Molly Knefel writes in Truthout about the meeting at the Democratic convention with Clinton staffers and the hedge fund managers’ Democrats for Education Reform.

I am fully prepared for any disappointment that Clinton will bring and still hoping for any sign that she will support public schools, public school teachers, and the students who attend public schools.

It is satisfying to see that DFER spokesmen are fearful that Clinton might actually support the “social justice” goals of me, the Network for Public Education, and the millions of parents and teachers who feel betrayed by the so-called “reform” movement.

On other other hand, it is shocking to see Clinton staffers defending George W. Bush’s failed No Child Left Behind legislation. We thought that one had died and been buried, and yet here they are–representatives of the Democratic nominee–praising NCLB and its emphasis on accountability. It is a tired chestnut that NCLB alerted us to achievement gaps. That is utter nonsense. Everyone knew there were achievement gaps between different groups, and NCLB did nothing about them. Nothing. Testing does not close achievement gaps.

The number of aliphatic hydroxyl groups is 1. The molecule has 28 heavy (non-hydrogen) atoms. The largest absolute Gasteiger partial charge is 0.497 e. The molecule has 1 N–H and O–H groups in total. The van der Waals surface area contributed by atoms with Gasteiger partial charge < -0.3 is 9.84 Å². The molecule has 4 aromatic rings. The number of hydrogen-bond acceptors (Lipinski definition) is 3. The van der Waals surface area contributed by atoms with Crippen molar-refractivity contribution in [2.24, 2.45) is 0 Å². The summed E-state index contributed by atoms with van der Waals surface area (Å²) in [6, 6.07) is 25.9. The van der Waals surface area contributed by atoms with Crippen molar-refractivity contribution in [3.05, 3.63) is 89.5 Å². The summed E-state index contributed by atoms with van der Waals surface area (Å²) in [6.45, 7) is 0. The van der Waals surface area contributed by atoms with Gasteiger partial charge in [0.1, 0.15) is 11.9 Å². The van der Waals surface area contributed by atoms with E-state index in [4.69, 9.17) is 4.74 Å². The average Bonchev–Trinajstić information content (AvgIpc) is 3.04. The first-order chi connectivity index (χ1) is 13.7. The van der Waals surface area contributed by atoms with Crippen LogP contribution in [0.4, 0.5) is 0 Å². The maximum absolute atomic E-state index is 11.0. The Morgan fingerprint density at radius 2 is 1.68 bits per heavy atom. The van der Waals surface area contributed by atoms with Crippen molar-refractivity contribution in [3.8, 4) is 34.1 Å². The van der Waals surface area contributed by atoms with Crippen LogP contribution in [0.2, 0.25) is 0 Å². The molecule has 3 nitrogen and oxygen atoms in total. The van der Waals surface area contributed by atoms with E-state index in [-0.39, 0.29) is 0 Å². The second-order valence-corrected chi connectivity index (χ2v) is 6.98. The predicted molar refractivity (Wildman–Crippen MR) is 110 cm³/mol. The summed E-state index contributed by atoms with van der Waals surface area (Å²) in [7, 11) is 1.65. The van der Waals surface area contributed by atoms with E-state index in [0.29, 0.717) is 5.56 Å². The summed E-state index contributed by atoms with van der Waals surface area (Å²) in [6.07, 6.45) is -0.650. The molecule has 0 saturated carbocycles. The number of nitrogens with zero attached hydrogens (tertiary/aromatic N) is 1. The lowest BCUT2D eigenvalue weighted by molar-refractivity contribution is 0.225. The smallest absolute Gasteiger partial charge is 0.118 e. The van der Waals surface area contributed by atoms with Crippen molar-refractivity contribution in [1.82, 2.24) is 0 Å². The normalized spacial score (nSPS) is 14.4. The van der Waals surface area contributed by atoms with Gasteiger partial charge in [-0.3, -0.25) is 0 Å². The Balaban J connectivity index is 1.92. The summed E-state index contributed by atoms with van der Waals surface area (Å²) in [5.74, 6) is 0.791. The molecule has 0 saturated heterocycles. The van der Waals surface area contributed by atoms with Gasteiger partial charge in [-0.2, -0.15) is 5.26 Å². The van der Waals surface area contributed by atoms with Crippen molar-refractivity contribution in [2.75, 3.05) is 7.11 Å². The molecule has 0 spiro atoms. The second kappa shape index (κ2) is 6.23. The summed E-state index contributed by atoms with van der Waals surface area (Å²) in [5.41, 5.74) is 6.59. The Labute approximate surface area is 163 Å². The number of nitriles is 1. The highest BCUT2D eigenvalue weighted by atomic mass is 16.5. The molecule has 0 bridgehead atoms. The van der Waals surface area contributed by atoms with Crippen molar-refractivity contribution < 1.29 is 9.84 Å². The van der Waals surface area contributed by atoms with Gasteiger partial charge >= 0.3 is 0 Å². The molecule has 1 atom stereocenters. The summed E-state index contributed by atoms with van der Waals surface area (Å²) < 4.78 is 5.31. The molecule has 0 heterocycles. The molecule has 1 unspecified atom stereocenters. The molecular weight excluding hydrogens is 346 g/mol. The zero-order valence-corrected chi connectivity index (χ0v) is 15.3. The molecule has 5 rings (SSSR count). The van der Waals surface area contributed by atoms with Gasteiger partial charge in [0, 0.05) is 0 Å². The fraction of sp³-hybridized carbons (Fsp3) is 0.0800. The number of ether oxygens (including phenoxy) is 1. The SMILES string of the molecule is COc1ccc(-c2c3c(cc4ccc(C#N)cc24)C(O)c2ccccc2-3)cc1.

I suport Hillary Clinton. I will vote for her. But I will be a tough critic when her staff says dumb things that refute common sense and evidence about the harm that NCLB has done, especially to the most vulnerable children.

It is time for truth: Everything promoted by the corporate reform movement–charter schools, vouchers, evaluating teachers by test scores, closing schools that have low test scores (and high numbers of needy students)–has failed.

Their numbers are small. They represent hedge fund money, but very few people.

Their critics, however, represent millions of parents and educators and people who love their community public schools.

We are many, and they are few.

And, yes, Jonathan Alter, the Network for Public Education will continue to fight for social justice for children, for improving their lives as well as their schools.